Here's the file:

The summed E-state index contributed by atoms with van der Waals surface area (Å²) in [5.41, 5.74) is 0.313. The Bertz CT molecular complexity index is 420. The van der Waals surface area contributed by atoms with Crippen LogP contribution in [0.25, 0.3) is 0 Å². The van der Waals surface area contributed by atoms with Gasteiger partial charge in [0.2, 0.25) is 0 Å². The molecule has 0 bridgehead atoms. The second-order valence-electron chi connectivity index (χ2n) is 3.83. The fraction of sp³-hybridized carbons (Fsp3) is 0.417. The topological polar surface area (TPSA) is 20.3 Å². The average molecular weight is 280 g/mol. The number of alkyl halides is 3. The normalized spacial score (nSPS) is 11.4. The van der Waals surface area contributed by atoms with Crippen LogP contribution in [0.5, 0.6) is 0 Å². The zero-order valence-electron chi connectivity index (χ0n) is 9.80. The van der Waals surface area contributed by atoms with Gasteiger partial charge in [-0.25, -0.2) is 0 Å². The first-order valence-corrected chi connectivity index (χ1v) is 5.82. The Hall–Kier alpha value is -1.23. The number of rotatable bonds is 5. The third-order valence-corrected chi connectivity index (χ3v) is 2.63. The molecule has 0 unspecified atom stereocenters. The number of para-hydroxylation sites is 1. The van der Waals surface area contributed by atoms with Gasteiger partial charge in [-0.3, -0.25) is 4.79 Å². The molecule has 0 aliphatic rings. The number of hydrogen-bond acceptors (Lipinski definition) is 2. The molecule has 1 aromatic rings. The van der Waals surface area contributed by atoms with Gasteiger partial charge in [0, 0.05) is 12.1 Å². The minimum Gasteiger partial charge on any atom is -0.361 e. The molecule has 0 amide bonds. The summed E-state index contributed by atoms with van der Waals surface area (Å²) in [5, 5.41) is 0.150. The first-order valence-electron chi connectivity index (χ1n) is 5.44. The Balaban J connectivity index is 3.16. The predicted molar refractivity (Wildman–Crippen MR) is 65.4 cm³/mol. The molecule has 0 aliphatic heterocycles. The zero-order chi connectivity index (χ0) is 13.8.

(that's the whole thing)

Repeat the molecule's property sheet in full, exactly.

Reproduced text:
The summed E-state index contributed by atoms with van der Waals surface area (Å²) in [5.41, 5.74) is 0.313. The Bertz CT molecular complexity index is 420. The van der Waals surface area contributed by atoms with Crippen LogP contribution in [0.25, 0.3) is 0 Å². The van der Waals surface area contributed by atoms with Gasteiger partial charge in [0.2, 0.25) is 0 Å². The molecule has 0 bridgehead atoms. The second-order valence-electron chi connectivity index (χ2n) is 3.83. The fraction of sp³-hybridized carbons (Fsp3) is 0.417. The topological polar surface area (TPSA) is 20.3 Å². The average molecular weight is 280 g/mol. The number of alkyl halides is 3. The normalized spacial score (nSPS) is 11.4. The van der Waals surface area contributed by atoms with Crippen LogP contribution in [0.5, 0.6) is 0 Å². The zero-order valence-electron chi connectivity index (χ0n) is 9.80. The van der Waals surface area contributed by atoms with Gasteiger partial charge in [-0.25, -0.2) is 0 Å². The first-order valence-corrected chi connectivity index (χ1v) is 5.82. The Hall–Kier alpha value is -1.23. The number of rotatable bonds is 5. The third-order valence-corrected chi connectivity index (χ3v) is 2.63. The molecule has 0 unspecified atom stereocenters. The number of para-hydroxylation sites is 1. The van der Waals surface area contributed by atoms with Gasteiger partial charge in [-0.3, -0.25) is 4.79 Å². The molecule has 0 aliphatic rings. The number of hydrogen-bond acceptors (Lipinski definition) is 2. The molecule has 1 aromatic rings. The van der Waals surface area contributed by atoms with Gasteiger partial charge in [0, 0.05) is 12.1 Å². The minimum Gasteiger partial charge on any atom is -0.361 e. The molecule has 0 amide bonds. The summed E-state index contributed by atoms with van der Waals surface area (Å²) in [5, 5.41) is 0.150. The first-order valence-electron chi connectivity index (χ1n) is 5.44. The Balaban J connectivity index is 3.16. The predicted molar refractivity (Wildman–Crippen MR) is 65.4 cm³/mol. The molecule has 0 aliphatic heterocycles. The zero-order chi connectivity index (χ0) is 13.8.